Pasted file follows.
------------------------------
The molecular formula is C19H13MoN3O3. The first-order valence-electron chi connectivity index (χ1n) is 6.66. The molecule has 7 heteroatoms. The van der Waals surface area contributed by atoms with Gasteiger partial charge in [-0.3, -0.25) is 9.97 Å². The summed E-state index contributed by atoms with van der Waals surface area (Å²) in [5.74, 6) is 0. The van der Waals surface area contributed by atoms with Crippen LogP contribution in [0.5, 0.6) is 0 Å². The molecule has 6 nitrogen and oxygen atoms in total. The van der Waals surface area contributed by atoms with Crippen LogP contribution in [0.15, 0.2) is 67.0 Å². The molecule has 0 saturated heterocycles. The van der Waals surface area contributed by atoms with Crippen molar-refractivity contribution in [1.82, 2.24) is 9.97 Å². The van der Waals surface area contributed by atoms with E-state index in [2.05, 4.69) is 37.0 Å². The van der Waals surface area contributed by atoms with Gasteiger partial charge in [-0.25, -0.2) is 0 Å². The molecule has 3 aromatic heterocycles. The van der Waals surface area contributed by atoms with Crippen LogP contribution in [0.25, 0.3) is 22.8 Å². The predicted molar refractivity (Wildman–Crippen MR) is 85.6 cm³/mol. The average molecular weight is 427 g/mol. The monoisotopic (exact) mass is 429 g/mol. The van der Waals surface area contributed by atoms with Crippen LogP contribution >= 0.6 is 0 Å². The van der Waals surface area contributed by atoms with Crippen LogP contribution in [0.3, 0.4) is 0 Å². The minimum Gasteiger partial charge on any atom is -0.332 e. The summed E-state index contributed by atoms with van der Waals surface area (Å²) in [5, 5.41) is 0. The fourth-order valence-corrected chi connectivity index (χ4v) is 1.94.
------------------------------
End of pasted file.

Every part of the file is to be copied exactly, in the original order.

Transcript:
The molecular formula is C19H13MoN3O3. The first-order valence-electron chi connectivity index (χ1n) is 6.66. The molecule has 7 heteroatoms. The van der Waals surface area contributed by atoms with Gasteiger partial charge in [-0.3, -0.25) is 9.97 Å². The summed E-state index contributed by atoms with van der Waals surface area (Å²) in [5.74, 6) is 0. The van der Waals surface area contributed by atoms with Crippen LogP contribution in [0.5, 0.6) is 0 Å². The molecule has 6 nitrogen and oxygen atoms in total. The van der Waals surface area contributed by atoms with Crippen LogP contribution in [0.15, 0.2) is 67.0 Å². The molecule has 0 saturated heterocycles. The van der Waals surface area contributed by atoms with Crippen molar-refractivity contribution in [1.82, 2.24) is 9.97 Å². The van der Waals surface area contributed by atoms with E-state index in [2.05, 4.69) is 37.0 Å². The van der Waals surface area contributed by atoms with Gasteiger partial charge in [-0.25, -0.2) is 0 Å². The molecule has 3 aromatic heterocycles. The van der Waals surface area contributed by atoms with Crippen LogP contribution in [0.25, 0.3) is 22.8 Å². The predicted molar refractivity (Wildman–Crippen MR) is 85.6 cm³/mol. The average molecular weight is 427 g/mol. The monoisotopic (exact) mass is 429 g/mol. The van der Waals surface area contributed by atoms with Crippen LogP contribution >= 0.6 is 0 Å². The van der Waals surface area contributed by atoms with Crippen LogP contribution in [0.3, 0.4) is 0 Å². The minimum Gasteiger partial charge on any atom is -0.332 e. The summed E-state index contributed by atoms with van der Waals surface area (Å²) in [5, 5.41) is 0. The fourth-order valence-corrected chi connectivity index (χ4v) is 1.94.